The Perception Of Animal Pain By Veterinary Students
Veterinary students face numerous ethical challenges in the course of their studies. As professionals making life-and-death situations for animals, distinguishing their own views on animal ethics and incorporating these ethics into their decisions is crucial for veterinarians to cope with difficult situations, communicate with clients, maintain job satisfaction, and advance animal welfare. As part of the veterinary curriculum, students are taught about animal cognition and pain perception, which can in turn inform the development of their ethics.
To study the effects of veterinary education on students’ views regarding animal ethics, the authors collected data from veterinary students at the University of Helsinki. One set of data was collected regarding views on pain perception in different animal species. Another set of data was collected using Animal Ethics Dilemma (AED), an online tool which aims to break down animal ethical views into common ethical schools of thought. These schools of thought include:
- utilitarianism (maximizing human and animal welfare)
- animal rights (animals have inherent value which should be respected)
- respect for nature (protecting the integrity of each species)
- contractarianism (obligations to animals insofar as they matter to other humans)
- relational views (moral status depends on the relationship to the animal)
218 students participated in the study, representing about 35% of all 1st-, 3rd-, and 5th- year students. Responses to the Animal Ethics Dilemma indicated that the most prevalent ethical views across all students were, in order, utilitarianism, respect for nature, animal rights, relational views, and contractarianism, though almost all students had multiple views represented in their responses. Students with more utilitarian and animal rights views were less likely to represent any of the other views. Students in later years of study had more contractarian views than students in earlier years.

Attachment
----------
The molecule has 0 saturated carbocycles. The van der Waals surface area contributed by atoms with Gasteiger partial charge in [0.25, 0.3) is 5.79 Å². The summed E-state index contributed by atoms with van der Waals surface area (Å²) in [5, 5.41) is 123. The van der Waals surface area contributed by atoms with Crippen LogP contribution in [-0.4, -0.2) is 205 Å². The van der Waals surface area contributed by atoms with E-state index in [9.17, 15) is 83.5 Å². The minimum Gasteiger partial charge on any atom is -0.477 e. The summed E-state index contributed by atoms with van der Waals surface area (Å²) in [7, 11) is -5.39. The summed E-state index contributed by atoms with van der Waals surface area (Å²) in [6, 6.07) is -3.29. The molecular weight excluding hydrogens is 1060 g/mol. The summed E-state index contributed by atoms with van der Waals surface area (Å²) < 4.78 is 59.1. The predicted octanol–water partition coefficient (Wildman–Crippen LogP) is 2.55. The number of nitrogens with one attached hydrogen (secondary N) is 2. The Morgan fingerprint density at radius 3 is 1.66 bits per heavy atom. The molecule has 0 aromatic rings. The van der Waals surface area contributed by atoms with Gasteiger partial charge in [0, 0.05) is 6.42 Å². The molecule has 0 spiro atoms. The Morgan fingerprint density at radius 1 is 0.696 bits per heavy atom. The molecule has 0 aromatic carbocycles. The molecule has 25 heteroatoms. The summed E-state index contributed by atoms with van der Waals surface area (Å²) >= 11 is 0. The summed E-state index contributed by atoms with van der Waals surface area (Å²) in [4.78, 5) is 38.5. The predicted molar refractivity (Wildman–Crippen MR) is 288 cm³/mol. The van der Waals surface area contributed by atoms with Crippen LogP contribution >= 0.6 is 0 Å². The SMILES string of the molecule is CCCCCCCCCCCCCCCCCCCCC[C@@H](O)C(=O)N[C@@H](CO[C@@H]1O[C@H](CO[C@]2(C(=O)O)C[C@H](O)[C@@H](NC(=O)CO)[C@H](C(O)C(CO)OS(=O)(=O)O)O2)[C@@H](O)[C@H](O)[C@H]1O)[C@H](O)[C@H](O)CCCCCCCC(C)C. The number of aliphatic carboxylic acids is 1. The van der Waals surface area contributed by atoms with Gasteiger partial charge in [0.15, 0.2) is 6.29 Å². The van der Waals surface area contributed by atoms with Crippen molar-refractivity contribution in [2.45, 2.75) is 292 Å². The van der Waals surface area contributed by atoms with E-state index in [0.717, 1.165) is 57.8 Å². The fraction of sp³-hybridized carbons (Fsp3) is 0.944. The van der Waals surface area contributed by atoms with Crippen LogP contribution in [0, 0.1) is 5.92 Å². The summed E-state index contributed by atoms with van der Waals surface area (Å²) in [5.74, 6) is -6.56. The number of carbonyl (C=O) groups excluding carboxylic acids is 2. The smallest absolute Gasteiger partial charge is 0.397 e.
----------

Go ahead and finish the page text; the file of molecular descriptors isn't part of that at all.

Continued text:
For the pain perception survey, students rated pain perception on a Likert scale from 0 (pain causes only reflexes) to 10 (pain is subjectively experienced) for 13 animal species. The 13 species represented both wild and domesticated animals, as well as vertebrates and invertebrates. Results can be summarized as clustering into three groups: mammals were given median scores of 10, fish and octopodes were given median scores of 7, and all other invertebrates were given median scores of 3-4. Average pain perception scores increased with more years of study in the veterinary curriculum.
The authors hypothesize that the prevalence of utilitarian views may be due to its natural alignment with the practice of veterinary medicine, where animal instrumentalization is not entirely avoidable. However, it is not clear if the views represented in this study are different from the views of the larger Finnish population (or different from the attitudes of veterinary students in other countries), and it is not clear how much of the results are due to the nature of the tool (the Animal Ethics Dilemma) used to gather the data. Students in later years of study were more likely to have views on animal pain perception which matched the current state of the science.
For advocates, including companion animal and farmed animal advocates, knowing more about how veterinary students think is important. Today’s students are tomorrow’s veterinarians, and they will be working with animals for years to come. While we can’t simply extrapolate these results to all veterinary students around the world, the study itself offers a potential blueprint for other researchers to explore.